Rocks that were at mid-crustal depths during early Proterozoic time are found in the White Tank Mountains, a mid-Tertiary metamorphic core complex located 65 kilometers west of Phoenix. These rocks allow us to infer how the Proterozoic mid-crust behaved in relation to the upper crust, which is well exposed in the Transition Zone of central Arizona. Proterozoic metamorphics, a foliated Proterozoic tonalite pluton, several Cretaceous-Tertiary granitic plutons, and numerous Tertiary dikes are all present. The metamorphics are interpreted to be mainly sedimentary and volcanic in origin, possibly correlating to the Union Hills and Alder groups. The tonalite pluton was intruded as tabular sheets of varying composition during the formation of the older foliation (S1).
Structures documenting the Proterozoic deformational events can be divided into early foliation development, a gentle folding of this foliation, and the development of a younger foliation along discrete shear zones. The older foliation (S1) strikes northeast and is correlated to the dominant northeast-striking fabric in the Transition Zone. Folding of the S1 foliation and the presence of a younger foliation (S2) in the White Tank Mountains but not in the Transition Zone suggest a difference in behavior between the mid-crust and the upper crust in the Proterozoic.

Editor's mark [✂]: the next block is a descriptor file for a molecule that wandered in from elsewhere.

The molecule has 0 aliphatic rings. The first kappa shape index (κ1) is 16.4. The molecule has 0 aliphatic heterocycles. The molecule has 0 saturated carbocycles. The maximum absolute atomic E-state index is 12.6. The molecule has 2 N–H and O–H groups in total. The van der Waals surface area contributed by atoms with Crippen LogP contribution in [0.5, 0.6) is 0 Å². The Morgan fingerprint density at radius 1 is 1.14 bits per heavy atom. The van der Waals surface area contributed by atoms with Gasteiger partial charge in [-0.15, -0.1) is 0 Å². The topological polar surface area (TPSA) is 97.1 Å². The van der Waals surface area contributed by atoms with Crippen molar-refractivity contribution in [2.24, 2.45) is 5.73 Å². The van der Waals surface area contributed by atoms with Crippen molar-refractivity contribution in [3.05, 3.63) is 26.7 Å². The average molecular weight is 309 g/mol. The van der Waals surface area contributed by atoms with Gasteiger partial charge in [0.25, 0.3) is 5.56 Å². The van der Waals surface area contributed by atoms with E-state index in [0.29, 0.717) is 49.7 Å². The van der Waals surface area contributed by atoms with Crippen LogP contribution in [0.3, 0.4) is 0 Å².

Several types of remote sensing imagery were used to aid in the geologic mapping of the White Tank Mountains. Imagery from the Thermal Infrared Multispectral Scanner (TIMS) and the NS001 instrument allow a geologist to view the field area in the thermal infrared and in the visible to near-infrared, respectively. Though accurate geologic mapping is not possible with this imagery alone, the imagery is a useful tool when combined with field observations. The TIMS imagery is an effective tool for mapping lithologic units defined by their silicate mineralogy. The NS001 instrument is not as effective for bedrock mapping, but is a very useful tool for mapping Quaternary deposits and surfaces.
Bedrock Geology Project
Proterozoic rock units
Remote Sensing techniques
References and Acknowledgments
Geology and Web pages by Steven Wood and Stephen J. Reynolds, Dept. of Geology, Arizona State University, Tempe, AZ -- July 1998